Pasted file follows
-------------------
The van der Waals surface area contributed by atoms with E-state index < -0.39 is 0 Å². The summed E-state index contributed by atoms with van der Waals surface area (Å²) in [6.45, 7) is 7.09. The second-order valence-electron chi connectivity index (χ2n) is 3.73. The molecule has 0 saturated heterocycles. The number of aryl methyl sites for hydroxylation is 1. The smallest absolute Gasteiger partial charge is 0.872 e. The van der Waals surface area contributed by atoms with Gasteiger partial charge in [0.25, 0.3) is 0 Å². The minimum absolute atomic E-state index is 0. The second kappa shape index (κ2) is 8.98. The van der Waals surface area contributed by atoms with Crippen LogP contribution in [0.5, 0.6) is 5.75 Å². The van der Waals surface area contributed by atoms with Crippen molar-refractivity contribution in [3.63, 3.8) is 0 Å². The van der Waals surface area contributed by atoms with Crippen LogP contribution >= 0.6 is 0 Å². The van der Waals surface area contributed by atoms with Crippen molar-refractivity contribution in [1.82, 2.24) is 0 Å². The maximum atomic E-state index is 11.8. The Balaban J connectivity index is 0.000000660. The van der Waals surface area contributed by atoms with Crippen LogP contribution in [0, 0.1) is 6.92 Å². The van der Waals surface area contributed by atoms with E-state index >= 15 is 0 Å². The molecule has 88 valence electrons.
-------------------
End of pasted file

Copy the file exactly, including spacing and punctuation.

The van der Waals surface area contributed by atoms with E-state index < -0.39 is 0 Å². The summed E-state index contributed by atoms with van der Waals surface area (Å²) in [6.45, 7) is 7.09. The second-order valence-electron chi connectivity index (χ2n) is 3.73. The molecule has 0 saturated heterocycles. The number of aryl methyl sites for hydroxylation is 1. The smallest absolute Gasteiger partial charge is 0.872 e. The van der Waals surface area contributed by atoms with Gasteiger partial charge in [0.25, 0.3) is 0 Å². The minimum absolute atomic E-state index is 0. The second kappa shape index (κ2) is 8.98. The van der Waals surface area contributed by atoms with Crippen LogP contribution in [0.5, 0.6) is 5.75 Å². The van der Waals surface area contributed by atoms with Crippen molar-refractivity contribution in [3.63, 3.8) is 0 Å². The van der Waals surface area contributed by atoms with Crippen LogP contribution >= 0.6 is 0 Å². The van der Waals surface area contributed by atoms with Crippen molar-refractivity contribution in [1.82, 2.24) is 0 Å². The maximum atomic E-state index is 11.8. The Balaban J connectivity index is 0.000000660. The van der Waals surface area contributed by atoms with Crippen LogP contribution in [0, 0.1) is 6.92 Å². The van der Waals surface area contributed by atoms with E-state index >= 15 is 0 Å². The molecule has 88 valence electrons.